Home truths pay off for Crow Sam Kerridge

Sam Kerridge

For a young midfielder living in Adelaide like Sam Kerridge, Patrick Dangerfield would surely be the perfect housemate. Dangerfield would surely be the perfect housemate.

One of the game’s elite players and certainly one of its most explosive, Dangerfield knows all the tricks required to be the best.

They live together in what they cheekily (and jokingly) dub “the performance centre”, so Kerridge has been picking the brain of his superstar roomie – and football fans have seen the results in 2013.

The 20-year-old has produced several impressive performances since breaking into the side for the club’s round-four clash with the Western Bulldogs.

While he’s been used as a run-with player by coach Brenton Sanderson on multiple occasions, his 27-disposal, three-goal game against Greater Western Sydney in round seven was proof he was capable of more than shutting an opponent down.

“I live with Patty Dangerfield so he’s taken me under his wing and really looked after me in all aspects, on and off the field,” Kerridge told AFL.com.au.

“That’s been fantastic for my development and something that I really enjoy.

“He just says to go out there and play your role. Obviously I’ve had a couple of roles over the last few weeks, so as long as I’m doing that for the team that’s all I can do.”

At his best, Dangerfield is one of the best players in the game and is regarded as one of the most explosive, with his elite speed and strength.

Kerridge is a hard unit in his own right, boasting supreme endurance and, like his housemate, the strength of a raging bull.

The 188cm midfielder said he banked on his running capacity to outlast most opponents and, while he built a reputation as one of the club’s strongest after bench-pressing 130kg over the pre-season, he stressed the numbers were meaningless.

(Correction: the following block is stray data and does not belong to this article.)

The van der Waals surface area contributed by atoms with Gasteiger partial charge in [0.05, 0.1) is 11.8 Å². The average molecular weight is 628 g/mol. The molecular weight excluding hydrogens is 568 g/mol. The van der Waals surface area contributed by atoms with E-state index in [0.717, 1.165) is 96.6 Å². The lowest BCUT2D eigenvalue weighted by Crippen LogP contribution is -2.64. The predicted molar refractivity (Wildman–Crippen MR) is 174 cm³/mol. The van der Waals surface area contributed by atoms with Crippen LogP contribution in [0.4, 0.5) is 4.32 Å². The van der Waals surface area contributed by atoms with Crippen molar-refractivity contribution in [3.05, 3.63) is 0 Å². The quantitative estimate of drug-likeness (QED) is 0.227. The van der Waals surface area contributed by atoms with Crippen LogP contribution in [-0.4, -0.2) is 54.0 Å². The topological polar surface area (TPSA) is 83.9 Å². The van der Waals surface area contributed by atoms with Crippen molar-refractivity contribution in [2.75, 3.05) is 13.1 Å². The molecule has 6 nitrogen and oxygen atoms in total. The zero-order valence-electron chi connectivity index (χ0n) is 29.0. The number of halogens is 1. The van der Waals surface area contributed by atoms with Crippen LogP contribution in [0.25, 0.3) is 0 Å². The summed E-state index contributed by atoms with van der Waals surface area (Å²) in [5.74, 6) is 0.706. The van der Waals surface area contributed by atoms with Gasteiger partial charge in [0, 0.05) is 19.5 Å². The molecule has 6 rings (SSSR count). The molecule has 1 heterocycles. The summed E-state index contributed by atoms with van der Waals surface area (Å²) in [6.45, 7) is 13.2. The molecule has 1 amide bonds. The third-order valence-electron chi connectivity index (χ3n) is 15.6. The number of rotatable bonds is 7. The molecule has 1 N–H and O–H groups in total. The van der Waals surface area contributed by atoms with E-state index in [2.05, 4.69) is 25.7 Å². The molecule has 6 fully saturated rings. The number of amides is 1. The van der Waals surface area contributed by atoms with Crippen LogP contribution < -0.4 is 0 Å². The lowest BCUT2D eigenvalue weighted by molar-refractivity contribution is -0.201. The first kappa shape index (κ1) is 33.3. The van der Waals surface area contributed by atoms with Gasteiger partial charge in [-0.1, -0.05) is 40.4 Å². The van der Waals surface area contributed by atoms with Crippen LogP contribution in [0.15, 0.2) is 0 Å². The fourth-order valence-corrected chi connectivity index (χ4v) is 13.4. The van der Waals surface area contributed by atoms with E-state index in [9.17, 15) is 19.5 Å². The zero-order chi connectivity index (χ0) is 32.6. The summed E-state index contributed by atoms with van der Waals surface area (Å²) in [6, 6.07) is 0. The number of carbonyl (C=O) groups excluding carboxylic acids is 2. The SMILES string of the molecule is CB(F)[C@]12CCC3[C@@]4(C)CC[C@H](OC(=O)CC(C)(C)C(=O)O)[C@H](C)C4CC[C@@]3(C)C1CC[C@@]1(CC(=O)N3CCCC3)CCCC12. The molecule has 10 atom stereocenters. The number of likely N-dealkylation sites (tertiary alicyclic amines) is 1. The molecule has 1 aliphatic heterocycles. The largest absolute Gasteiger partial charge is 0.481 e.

“My aerobic tank has always been seen as an asset that I can really use to hurt the opposition, but you still tire late in quarters as expected,” he said.

“If I can keep utilising my tank and hopefully hurting them late in quarters that’d be good.

“It’s not about all the numbers – it’s about developing your body to be able to go out there and play to the best of your ability.

“I was lucky enough to have a mature body early in my career and if I can just keep building on that, like I said, the numbers don’t really matter as long as I can hold my own out there and stand tall.”

Gifted with natural ability and with his club’s best player on hand 24/7 for advice, the future looks bright for Kerridge.

He said he had already felt the benefits of a second AFL pre-season but insisted he had plenty of development left.

Kerridge has played five consecutive games this season after only managing a quarter last year, and said the more he played the more comfortable he had become.

“I’ve been lucky enough to get more opportunity and [I’m] hopefully taking it with both hands,” he said.

“There’s still a lot of development in my own game to go, but the boys are helping me out and it’s been good so far.

“Having a second pre-season under my belt is another thing – your body adapts to the intensity and the work rate required to play at this level.”

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